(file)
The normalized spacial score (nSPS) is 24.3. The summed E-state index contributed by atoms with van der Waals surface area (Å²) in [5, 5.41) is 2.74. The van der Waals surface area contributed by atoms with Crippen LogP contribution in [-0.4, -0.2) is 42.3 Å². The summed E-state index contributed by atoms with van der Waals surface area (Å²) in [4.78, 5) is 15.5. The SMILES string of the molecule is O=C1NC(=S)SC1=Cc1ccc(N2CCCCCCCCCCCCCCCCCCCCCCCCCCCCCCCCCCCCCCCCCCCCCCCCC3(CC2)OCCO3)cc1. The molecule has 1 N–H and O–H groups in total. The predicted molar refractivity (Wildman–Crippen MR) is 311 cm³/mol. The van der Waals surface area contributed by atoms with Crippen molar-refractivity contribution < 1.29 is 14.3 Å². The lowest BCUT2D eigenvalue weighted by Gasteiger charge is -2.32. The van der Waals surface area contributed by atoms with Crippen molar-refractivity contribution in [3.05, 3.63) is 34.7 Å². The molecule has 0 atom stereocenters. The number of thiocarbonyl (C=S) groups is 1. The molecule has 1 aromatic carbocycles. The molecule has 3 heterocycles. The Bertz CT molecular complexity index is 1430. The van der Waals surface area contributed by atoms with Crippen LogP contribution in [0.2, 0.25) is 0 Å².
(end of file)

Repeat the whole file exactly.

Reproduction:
The normalized spacial score (nSPS) is 24.3. The summed E-state index contributed by atoms with van der Waals surface area (Å²) in [5, 5.41) is 2.74. The van der Waals surface area contributed by atoms with Crippen LogP contribution in [-0.4, -0.2) is 42.3 Å². The summed E-state index contributed by atoms with van der Waals surface area (Å²) in [4.78, 5) is 15.5. The SMILES string of the molecule is O=C1NC(=S)SC1=Cc1ccc(N2CCCCCCCCCCCCCCCCCCCCCCCCCCCCCCCCCCCCCCCCCCCCCCCCC3(CC2)OCCO3)cc1. The molecule has 1 N–H and O–H groups in total. The predicted molar refractivity (Wildman–Crippen MR) is 311 cm³/mol. The van der Waals surface area contributed by atoms with Crippen molar-refractivity contribution < 1.29 is 14.3 Å². The lowest BCUT2D eigenvalue weighted by Gasteiger charge is -2.32. The van der Waals surface area contributed by atoms with Crippen molar-refractivity contribution in [3.05, 3.63) is 34.7 Å². The molecule has 0 atom stereocenters. The number of thiocarbonyl (C=S) groups is 1. The molecule has 1 aromatic carbocycles. The molecule has 3 heterocycles. The Bertz CT molecular complexity index is 1430. The van der Waals surface area contributed by atoms with Crippen LogP contribution in [0.2, 0.25) is 0 Å².